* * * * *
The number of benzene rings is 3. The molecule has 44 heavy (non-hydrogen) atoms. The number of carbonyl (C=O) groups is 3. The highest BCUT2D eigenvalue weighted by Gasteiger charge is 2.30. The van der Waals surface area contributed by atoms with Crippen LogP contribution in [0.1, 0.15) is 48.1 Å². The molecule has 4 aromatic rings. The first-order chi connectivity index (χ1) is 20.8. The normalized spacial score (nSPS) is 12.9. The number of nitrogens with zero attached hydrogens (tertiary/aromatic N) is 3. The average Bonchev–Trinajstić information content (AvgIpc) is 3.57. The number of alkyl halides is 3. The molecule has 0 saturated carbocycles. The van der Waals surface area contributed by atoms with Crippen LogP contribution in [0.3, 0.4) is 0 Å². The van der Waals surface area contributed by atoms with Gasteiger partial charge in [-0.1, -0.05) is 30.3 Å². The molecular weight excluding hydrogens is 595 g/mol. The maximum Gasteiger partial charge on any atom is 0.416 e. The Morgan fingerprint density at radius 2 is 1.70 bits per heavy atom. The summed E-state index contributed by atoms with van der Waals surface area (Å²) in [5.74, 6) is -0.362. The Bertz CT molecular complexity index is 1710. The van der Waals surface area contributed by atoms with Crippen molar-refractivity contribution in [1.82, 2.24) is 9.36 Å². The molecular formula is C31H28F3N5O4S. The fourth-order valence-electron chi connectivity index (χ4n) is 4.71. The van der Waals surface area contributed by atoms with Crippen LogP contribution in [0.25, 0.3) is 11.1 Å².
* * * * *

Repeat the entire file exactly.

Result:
The number of benzene rings is 3. The molecule has 44 heavy (non-hydrogen) atoms. The number of carbonyl (C=O) groups is 3. The highest BCUT2D eigenvalue weighted by Gasteiger charge is 2.30. The van der Waals surface area contributed by atoms with Crippen LogP contribution in [0.1, 0.15) is 48.1 Å². The molecule has 4 aromatic rings. The first-order chi connectivity index (χ1) is 20.8. The normalized spacial score (nSPS) is 12.9. The number of nitrogens with zero attached hydrogens (tertiary/aromatic N) is 3. The average Bonchev–Trinajstić information content (AvgIpc) is 3.57. The number of alkyl halides is 3. The molecule has 0 saturated carbocycles. The van der Waals surface area contributed by atoms with Crippen LogP contribution in [0.3, 0.4) is 0 Å². The van der Waals surface area contributed by atoms with Gasteiger partial charge in [-0.1, -0.05) is 30.3 Å². The molecular weight excluding hydrogens is 595 g/mol. The maximum Gasteiger partial charge on any atom is 0.416 e. The Morgan fingerprint density at radius 2 is 1.70 bits per heavy atom. The summed E-state index contributed by atoms with van der Waals surface area (Å²) in [5.74, 6) is -0.362. The Bertz CT molecular complexity index is 1710. The van der Waals surface area contributed by atoms with Crippen molar-refractivity contribution in [1.82, 2.24) is 9.36 Å². The molecular formula is C31H28F3N5O4S. The fourth-order valence-electron chi connectivity index (χ4n) is 4.71. The van der Waals surface area contributed by atoms with Crippen LogP contribution in [0.25, 0.3) is 11.1 Å².